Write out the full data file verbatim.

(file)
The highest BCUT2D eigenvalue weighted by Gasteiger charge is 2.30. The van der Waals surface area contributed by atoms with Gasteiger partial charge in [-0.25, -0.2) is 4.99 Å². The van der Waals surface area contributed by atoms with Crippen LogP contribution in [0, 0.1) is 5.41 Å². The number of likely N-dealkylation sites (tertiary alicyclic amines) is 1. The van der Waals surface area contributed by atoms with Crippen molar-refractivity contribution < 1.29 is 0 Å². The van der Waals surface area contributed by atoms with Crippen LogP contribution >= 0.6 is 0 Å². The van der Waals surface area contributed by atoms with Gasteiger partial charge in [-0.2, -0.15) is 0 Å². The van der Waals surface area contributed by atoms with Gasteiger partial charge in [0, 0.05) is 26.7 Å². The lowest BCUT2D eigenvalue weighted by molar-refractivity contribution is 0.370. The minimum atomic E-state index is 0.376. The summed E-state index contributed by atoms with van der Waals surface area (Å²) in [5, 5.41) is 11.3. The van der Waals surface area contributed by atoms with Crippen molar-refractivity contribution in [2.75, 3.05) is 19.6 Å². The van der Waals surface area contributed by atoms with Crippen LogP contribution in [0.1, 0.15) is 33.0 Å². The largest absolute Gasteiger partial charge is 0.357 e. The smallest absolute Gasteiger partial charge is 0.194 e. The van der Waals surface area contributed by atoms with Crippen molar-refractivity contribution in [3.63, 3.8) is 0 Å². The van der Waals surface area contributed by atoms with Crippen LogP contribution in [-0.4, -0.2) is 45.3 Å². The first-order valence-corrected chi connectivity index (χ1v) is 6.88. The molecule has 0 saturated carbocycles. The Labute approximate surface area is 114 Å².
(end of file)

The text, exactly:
The highest BCUT2D eigenvalue weighted by Gasteiger charge is 2.30. The van der Waals surface area contributed by atoms with Gasteiger partial charge in [-0.25, -0.2) is 4.99 Å². The van der Waals surface area contributed by atoms with Crippen LogP contribution in [0, 0.1) is 5.41 Å². The number of likely N-dealkylation sites (tertiary alicyclic amines) is 1. The van der Waals surface area contributed by atoms with Crippen molar-refractivity contribution < 1.29 is 0 Å². The van der Waals surface area contributed by atoms with Crippen LogP contribution >= 0.6 is 0 Å². The van der Waals surface area contributed by atoms with Gasteiger partial charge in [-0.2, -0.15) is 0 Å². The van der Waals surface area contributed by atoms with Gasteiger partial charge in [0, 0.05) is 26.7 Å². The lowest BCUT2D eigenvalue weighted by molar-refractivity contribution is 0.370. The minimum atomic E-state index is 0.376. The summed E-state index contributed by atoms with van der Waals surface area (Å²) in [5, 5.41) is 11.3. The van der Waals surface area contributed by atoms with Crippen molar-refractivity contribution in [2.75, 3.05) is 19.6 Å². The van der Waals surface area contributed by atoms with Crippen LogP contribution in [0.1, 0.15) is 33.0 Å². The largest absolute Gasteiger partial charge is 0.357 e. The smallest absolute Gasteiger partial charge is 0.194 e. The van der Waals surface area contributed by atoms with Crippen molar-refractivity contribution in [3.63, 3.8) is 0 Å². The van der Waals surface area contributed by atoms with Crippen LogP contribution in [-0.4, -0.2) is 45.3 Å². The first-order valence-corrected chi connectivity index (χ1v) is 6.88. The molecule has 0 saturated carbocycles. The Labute approximate surface area is 114 Å².